31 BCE – At the Battle of Actium, Octavian is victorious over Marc Antony and Cleopatra – On the Ionian Sea coast of western Greece on this date over 2,000 years ago, Roman Caesar Octavian won a significant naval victory near Actium, sinking or capturing 200 ships fighting on behalf of the Egyptian queen Cleopatra and her lover, the Roman general and politician Marc Antony. This feud is seen as the decisive confrontation of what is called the Final War of the Roman Republic, and the roots of it date back to around 44 BCE, immediately after the assassination of Julius Caesar. At that time, Octavian (Julius Caesar’s nephew) and Antony united to put down Caesar’s murderers. In the years that followed, the relationship between the two became strained as they each strived to attain more power within Rome and its territories. Antony, who was married to Octavian’s sister, was stationed in the east, and soon began having an affair with the queen of Egypt, Cleopatra. As a result, in 31 BCE, Octavian directed the Roman Senate to declare war on Egypt and to proclaim Antony a traitor. On the morning of this date off the shores of Greece, Octavian’s fleet of warships met Antony’s. Seeing that they were outnumbered, Antony and Cleopatra abandoned their forces. Because of this act, Antony’s vast armies began deserting him and, roughly one year later, he and Cleopatra committed suicide. Octavian’s victory allowed him to consolidate his power in Rome. He was later bestowed the name “Augustus” by the Roman Senate, and became the Roman Empire’s first Emperor in 27 BCE. He ruled for 40 years until his death in 14 CE.
1807 – Britain bombards Copenhagen, capturing the Danish fleet to prevent it from being turned over to Napoleon – The English and French were bitter enemies for hundreds of years, with the scale of their wars gradually growing as their influence over other parts of Europe also grew. In May 1806, the mighty British fleet began blockading the French coast so, in response, French leader Napoleon issued a decree that November that no French allies could trade with Britain. For the next few months, they each stepped up trade sanctions against one another, but trade was ultimately far more important to Britain, an island nation; they had to keep their sea lanes open. So, the English decided to attack what they saw as the weakest link in Napoleon’s European alliance: Denmark. The Danes were neutral but, as they possessed territory in Greenland, Iceland and Norway, they had many ships which England feared Napoleon might compel them to use to prevent passage of English ships in the North and Baltic Seas. England launched a preemptive attack on Denmark and, on this date in 1807, began bombarding the Danish capital of Copenhagen. Almost 200 civilians were killed, and over 700 were injured. On Sept. 5, the Danes surrendered and turned over their navy to British control. Britain’s tactics inspired a new military term for the practice of confiscating all the ships of a defeated adversary: Copenhagenization. The great French Empire collapsed soon after Napoleon’s ill-advised invasion of Russia in 1812. After a brief attempt at reclaiming his throne in 1815, Napoleon was permanently exiled to the island of Saint Helena. He died in 1821.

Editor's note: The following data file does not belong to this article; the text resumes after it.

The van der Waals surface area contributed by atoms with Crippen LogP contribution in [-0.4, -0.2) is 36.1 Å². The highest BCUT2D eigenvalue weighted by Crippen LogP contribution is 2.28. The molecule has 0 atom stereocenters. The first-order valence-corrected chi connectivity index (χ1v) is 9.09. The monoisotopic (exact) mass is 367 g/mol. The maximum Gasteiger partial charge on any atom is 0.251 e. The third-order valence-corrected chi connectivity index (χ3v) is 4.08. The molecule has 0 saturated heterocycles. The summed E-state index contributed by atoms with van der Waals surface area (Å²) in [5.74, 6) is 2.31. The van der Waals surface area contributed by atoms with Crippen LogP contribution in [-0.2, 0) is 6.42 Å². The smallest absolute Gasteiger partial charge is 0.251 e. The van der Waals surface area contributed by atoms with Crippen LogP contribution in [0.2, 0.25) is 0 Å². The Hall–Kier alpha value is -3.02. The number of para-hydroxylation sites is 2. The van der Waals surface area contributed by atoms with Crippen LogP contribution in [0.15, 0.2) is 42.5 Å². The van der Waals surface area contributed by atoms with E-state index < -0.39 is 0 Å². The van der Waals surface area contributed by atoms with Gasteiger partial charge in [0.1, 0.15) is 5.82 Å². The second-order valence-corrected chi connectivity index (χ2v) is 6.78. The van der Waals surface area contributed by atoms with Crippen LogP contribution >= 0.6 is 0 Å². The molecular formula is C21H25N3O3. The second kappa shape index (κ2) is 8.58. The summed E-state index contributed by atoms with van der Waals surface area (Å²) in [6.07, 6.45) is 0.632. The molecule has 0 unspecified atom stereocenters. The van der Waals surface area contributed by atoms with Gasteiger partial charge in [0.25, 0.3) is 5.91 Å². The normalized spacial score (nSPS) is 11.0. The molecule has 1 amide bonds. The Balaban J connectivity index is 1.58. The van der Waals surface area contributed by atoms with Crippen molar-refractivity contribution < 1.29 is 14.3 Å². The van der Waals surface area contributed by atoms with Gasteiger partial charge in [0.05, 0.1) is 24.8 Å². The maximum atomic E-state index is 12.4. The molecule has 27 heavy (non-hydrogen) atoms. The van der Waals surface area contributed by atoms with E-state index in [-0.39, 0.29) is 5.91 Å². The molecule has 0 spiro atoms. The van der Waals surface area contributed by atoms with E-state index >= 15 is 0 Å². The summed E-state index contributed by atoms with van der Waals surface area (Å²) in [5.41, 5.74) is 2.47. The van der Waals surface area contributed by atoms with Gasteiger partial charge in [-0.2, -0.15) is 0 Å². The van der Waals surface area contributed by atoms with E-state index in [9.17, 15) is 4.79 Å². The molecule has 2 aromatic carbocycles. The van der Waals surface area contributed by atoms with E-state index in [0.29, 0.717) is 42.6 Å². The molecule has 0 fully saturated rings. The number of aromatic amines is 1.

1901 – During a speech at the Minnesota State Fair, then-vice president Theodore Roosevelt famously describes his foreign policy as “speak softly and carry a big stick” – The Minnesota State Fair first took place in 1859, and is today second in total attendance among such fairs in the United States to only the Texas State Fair. One of the state’s claims to fame is its butter sculptures but, another more historically significant claim to fame took place on this date 115 years ago in 1901. On that day, then-vice president Theodore Roosevelt, who was serving in the administration of William McKinley, was visiting the fair. Giving an address entitled “National Duties,” Roosevelt said that, in terms of foreign policy, he favoured an old West African proverb: “speak softly and carry a big stick; you will go far.” By this, he said, he meant exercising intelligent forethought and decisive action far in advance of any likely crisis. Just four days later, McKinley was shot by an assassin and Roosevelt became the 26th president of the United States on Sept. 14, 1901. He put his policy ideas to work, negotiating in favour of U.S. interests in Central America and in Japan, eventually winning the Nobel Peace Prize in 1906.
1945 – In Tokyo Bay aboard the USS Missouri, Japan’s foreign minister formally surrenders, ending combat in the Pacific Theatre of World War II – Though the Allies first celebrated victory over Japan on Aug. 15, 1945, nine days after the first atomic bomb was dropped on Hiroshima, Sept. 2 is also sometimes referred to as Victory over Japan Day. It was on this date in 1945 that Japanese officials signed an act of unconditional surrender, officially ending six years of world war. Signing on behalf of Japan was foreign minister Mamoru Shigemitsu, while representatives from the USA, China, United Kingdom, Soviet Union, Canada, Australia, New Zealand, France and the Netherlands were also present aboard the battleship USS Missouri to sign. Signing for Canada was Colonel Lawrence Moore Cosgrave. Cosgrave accidentally signed his name one line too low on the form, and so did every signatory after him so that, when New Zealand’s representative came to sign, an extra line had to be drawn in for him in the bottom margin. A First World War veteran, Cosgrave also reportedly said that it was on his back that his friend John McRae placed a scrap of paper to write the poem “In Flanders Fields.” Within 30 minutes of the signing ceremony, 13,000 American troops landed in Tokyo. Japan regained its independence in 1952 – although the US retained the island of Okinawa until 1972 and still has military bases there.